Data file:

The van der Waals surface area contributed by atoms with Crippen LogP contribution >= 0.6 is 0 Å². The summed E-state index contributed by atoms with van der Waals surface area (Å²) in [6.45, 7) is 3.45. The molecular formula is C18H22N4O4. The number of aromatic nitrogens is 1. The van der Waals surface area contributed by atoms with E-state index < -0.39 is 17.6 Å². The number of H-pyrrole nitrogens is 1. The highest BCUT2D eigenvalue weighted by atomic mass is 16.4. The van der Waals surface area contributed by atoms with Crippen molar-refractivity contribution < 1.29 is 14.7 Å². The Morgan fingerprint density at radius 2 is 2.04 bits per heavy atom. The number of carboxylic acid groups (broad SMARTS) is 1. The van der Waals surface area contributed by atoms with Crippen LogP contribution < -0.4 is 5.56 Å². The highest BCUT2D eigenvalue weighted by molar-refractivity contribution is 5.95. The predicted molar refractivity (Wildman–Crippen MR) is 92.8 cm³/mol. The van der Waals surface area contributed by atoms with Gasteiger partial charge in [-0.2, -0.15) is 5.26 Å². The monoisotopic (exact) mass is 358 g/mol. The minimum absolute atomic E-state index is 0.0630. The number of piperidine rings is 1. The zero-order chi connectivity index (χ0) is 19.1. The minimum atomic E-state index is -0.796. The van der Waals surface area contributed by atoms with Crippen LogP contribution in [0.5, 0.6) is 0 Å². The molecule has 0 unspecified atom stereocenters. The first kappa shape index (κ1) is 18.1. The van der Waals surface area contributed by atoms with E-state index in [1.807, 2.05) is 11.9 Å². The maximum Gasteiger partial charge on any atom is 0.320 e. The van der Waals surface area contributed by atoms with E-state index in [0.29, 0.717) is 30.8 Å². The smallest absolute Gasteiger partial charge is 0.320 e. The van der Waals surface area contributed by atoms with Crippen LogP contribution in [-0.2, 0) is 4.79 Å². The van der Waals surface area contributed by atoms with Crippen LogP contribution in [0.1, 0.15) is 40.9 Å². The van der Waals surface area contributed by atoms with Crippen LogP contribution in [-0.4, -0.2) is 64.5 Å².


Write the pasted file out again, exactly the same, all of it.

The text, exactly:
The van der Waals surface area contributed by atoms with Crippen LogP contribution >= 0.6 is 0 Å². The summed E-state index contributed by atoms with van der Waals surface area (Å²) in [6.45, 7) is 3.45. The molecular formula is C18H22N4O4. The number of aromatic nitrogens is 1. The van der Waals surface area contributed by atoms with E-state index < -0.39 is 17.6 Å². The number of H-pyrrole nitrogens is 1. The highest BCUT2D eigenvalue weighted by atomic mass is 16.4. The van der Waals surface area contributed by atoms with Crippen molar-refractivity contribution < 1.29 is 14.7 Å². The Morgan fingerprint density at radius 2 is 2.04 bits per heavy atom. The number of carboxylic acid groups (broad SMARTS) is 1. The van der Waals surface area contributed by atoms with Crippen LogP contribution < -0.4 is 5.56 Å². The highest BCUT2D eigenvalue weighted by molar-refractivity contribution is 5.95. The predicted molar refractivity (Wildman–Crippen MR) is 92.8 cm³/mol. The van der Waals surface area contributed by atoms with Gasteiger partial charge in [-0.2, -0.15) is 5.26 Å². The monoisotopic (exact) mass is 358 g/mol. The minimum absolute atomic E-state index is 0.0630. The number of piperidine rings is 1. The zero-order chi connectivity index (χ0) is 19.1. The minimum atomic E-state index is -0.796. The van der Waals surface area contributed by atoms with Crippen LogP contribution in [0.5, 0.6) is 0 Å². The molecule has 0 unspecified atom stereocenters. The first kappa shape index (κ1) is 18.1. The van der Waals surface area contributed by atoms with E-state index in [1.807, 2.05) is 11.9 Å². The maximum Gasteiger partial charge on any atom is 0.320 e. The van der Waals surface area contributed by atoms with E-state index in [0.29, 0.717) is 30.8 Å². The smallest absolute Gasteiger partial charge is 0.320 e. The van der Waals surface area contributed by atoms with Crippen LogP contribution in [-0.2, 0) is 4.79 Å². The van der Waals surface area contributed by atoms with Crippen LogP contribution in [0.1, 0.15) is 40.9 Å². The van der Waals surface area contributed by atoms with Crippen LogP contribution in [-0.4, -0.2) is 64.5 Å².